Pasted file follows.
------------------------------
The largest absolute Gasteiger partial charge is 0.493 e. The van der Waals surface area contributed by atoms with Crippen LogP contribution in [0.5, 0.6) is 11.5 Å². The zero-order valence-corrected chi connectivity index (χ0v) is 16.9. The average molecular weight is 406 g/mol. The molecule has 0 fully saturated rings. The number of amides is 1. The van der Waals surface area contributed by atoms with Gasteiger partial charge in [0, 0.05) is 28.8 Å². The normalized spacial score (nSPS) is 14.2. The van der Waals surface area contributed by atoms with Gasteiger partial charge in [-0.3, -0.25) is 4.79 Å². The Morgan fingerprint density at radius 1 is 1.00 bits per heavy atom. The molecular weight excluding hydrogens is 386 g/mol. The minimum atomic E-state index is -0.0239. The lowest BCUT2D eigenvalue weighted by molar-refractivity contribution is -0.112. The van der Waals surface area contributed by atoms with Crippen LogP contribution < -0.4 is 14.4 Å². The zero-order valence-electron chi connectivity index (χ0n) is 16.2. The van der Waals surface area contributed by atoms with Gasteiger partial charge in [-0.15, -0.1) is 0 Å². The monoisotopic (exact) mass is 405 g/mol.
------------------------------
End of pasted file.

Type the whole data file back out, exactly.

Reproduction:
The largest absolute Gasteiger partial charge is 0.493 e. The van der Waals surface area contributed by atoms with Crippen LogP contribution in [0.5, 0.6) is 11.5 Å². The zero-order valence-corrected chi connectivity index (χ0v) is 16.9. The average molecular weight is 406 g/mol. The molecule has 0 fully saturated rings. The number of amides is 1. The van der Waals surface area contributed by atoms with Gasteiger partial charge in [0, 0.05) is 28.8 Å². The normalized spacial score (nSPS) is 14.2. The van der Waals surface area contributed by atoms with Gasteiger partial charge in [-0.3, -0.25) is 4.79 Å². The Morgan fingerprint density at radius 1 is 1.00 bits per heavy atom. The molecular weight excluding hydrogens is 386 g/mol. The minimum atomic E-state index is -0.0239. The lowest BCUT2D eigenvalue weighted by molar-refractivity contribution is -0.112. The van der Waals surface area contributed by atoms with Crippen LogP contribution < -0.4 is 14.4 Å². The zero-order valence-electron chi connectivity index (χ0n) is 16.2. The van der Waals surface area contributed by atoms with Gasteiger partial charge in [-0.15, -0.1) is 0 Å². The monoisotopic (exact) mass is 405 g/mol.